Take the generosity out of that estimate and we’re left with probably fewer than 1,000 conversions. Even 9300 is only about 0.2% of the electorate. Not a spectacular outcome for all that effort.
How might it be better? Realistically speaking the only things that can be changed are the message and the method of delivery. Not many methods of delivery available to the Yes campaign can reach 62,500 No voters. So that leaves the message. We have yet to see what impact if any, the leaflet has on polls. We also have the problem of separating out the leaflet effect from other factors. We know, for example, that previous bumps for Yes have been associated with Nicola Sturgeon’s personal popularity. Her early handling of the Covid crisis, for example. There will surely be a boost for Yes following the First Minister’s prominence during COP26. Only a cynic would suggest that there is any connection between this and the timing of the leaflet distribution. But we can be sure that any bump in polls in the next week or two will largely be attributed to the leaflet regardless of other factors. We should be sceptical of such claims.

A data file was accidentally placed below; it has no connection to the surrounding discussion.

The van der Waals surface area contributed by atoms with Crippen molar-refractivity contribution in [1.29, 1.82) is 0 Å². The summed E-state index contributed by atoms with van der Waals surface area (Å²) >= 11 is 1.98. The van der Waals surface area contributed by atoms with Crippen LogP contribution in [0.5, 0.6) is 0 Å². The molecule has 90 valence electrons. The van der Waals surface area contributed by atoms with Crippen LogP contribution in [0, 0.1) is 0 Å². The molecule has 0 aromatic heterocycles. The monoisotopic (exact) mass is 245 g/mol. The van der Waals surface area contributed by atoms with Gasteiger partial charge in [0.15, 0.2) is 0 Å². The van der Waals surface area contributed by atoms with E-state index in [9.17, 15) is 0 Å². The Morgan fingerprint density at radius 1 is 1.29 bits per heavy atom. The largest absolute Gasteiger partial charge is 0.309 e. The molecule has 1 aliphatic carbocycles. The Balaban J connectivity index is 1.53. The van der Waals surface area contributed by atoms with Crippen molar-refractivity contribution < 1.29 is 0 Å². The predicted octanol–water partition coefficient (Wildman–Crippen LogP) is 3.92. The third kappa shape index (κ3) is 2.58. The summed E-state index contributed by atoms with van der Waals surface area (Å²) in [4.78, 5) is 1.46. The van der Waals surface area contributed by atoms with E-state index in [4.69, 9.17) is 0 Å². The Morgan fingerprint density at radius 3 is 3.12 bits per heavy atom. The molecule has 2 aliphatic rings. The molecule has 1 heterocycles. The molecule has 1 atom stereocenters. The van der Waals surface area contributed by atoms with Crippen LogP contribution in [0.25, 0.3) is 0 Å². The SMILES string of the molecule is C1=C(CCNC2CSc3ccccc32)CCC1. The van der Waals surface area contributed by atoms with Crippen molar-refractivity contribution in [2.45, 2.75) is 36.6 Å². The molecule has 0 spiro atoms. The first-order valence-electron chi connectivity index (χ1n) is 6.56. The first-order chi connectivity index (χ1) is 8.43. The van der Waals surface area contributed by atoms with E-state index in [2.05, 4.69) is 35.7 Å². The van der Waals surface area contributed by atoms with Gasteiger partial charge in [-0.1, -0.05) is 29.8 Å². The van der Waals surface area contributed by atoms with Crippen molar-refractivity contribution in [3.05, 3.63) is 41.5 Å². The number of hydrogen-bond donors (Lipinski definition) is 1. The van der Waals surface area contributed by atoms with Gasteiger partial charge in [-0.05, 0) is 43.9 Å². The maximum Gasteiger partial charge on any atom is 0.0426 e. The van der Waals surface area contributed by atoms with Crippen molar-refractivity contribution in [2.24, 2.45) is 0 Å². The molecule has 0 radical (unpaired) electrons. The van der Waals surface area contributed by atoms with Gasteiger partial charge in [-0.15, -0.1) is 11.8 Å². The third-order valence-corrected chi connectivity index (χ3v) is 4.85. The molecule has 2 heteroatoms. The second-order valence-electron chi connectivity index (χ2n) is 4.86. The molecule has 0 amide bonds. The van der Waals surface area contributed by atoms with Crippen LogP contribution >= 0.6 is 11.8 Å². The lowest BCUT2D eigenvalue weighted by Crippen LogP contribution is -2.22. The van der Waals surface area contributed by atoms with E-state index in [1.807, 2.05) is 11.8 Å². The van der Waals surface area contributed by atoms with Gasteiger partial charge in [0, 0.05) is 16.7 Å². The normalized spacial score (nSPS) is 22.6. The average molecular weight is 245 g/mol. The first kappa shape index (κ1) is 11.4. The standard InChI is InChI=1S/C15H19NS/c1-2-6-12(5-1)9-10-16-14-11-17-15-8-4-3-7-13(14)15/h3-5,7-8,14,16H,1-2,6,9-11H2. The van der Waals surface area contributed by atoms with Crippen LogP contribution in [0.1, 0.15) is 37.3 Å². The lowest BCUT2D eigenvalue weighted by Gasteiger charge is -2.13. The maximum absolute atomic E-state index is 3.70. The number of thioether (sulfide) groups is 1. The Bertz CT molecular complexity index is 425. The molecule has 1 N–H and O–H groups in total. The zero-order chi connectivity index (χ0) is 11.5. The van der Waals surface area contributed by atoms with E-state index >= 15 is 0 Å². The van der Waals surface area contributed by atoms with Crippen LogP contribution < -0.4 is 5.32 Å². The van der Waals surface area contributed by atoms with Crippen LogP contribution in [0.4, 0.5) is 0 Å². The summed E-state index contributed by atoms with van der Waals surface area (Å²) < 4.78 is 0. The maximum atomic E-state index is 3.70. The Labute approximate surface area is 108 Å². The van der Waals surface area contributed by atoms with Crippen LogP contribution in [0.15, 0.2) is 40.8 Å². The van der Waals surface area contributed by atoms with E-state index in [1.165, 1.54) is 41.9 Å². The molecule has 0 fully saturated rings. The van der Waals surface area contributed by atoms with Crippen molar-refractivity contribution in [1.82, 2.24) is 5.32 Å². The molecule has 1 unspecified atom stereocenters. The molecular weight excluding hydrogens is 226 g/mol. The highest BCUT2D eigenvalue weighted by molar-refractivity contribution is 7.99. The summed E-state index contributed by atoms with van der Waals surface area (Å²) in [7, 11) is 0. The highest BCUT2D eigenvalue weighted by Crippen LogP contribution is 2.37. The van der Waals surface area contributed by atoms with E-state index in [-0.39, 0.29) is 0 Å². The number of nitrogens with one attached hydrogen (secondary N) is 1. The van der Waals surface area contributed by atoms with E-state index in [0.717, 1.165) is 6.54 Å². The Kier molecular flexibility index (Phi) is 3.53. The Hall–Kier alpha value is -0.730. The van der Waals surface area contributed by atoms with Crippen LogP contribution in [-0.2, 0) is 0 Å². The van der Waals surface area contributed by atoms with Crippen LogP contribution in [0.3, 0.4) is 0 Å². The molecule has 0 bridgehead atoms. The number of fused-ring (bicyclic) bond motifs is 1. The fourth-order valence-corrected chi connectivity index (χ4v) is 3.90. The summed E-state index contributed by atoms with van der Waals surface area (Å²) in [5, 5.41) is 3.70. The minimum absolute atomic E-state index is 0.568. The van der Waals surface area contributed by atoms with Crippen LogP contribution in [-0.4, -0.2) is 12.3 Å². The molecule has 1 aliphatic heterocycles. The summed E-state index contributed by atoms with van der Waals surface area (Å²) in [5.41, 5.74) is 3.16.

How might the message have been more effective? The message is effective to the extent that it creates a buzz. It’s the buzz that extends the message beyond the immediate audience and beyond the moment. Will people be talking about in two weeks time? Or a month? Will people be talking about it who otherwise wouldn’t be talking about it? Does it change the debate in any way? Does it create new material and potential for the Yes campaign?
To generate this kind of buzz the message must be novel and controversial and bold. The material in The National’s leaflet is none of these. It’s the same old stuff that will be talked about be the same people. There’s nothing there to spark a fresh conversation, far less anything to ignite interest or trigger excitement. Huge effort. Negligible impact.
I will doubtless get the usual stuff about being ‘negative’. Of course I’m being negative! One can’t look realistically at Nicola Sturgeon’s record on the constitutional issue without being negative. So long as her approach to the constitutional issue is maintained it will remain impossible to look realistically at the prospects for Scotland’s cause without being negative. To those who accuse me of being negative I extend an invitation to try addressing the reasons for my negativity rather than merely the fact of it.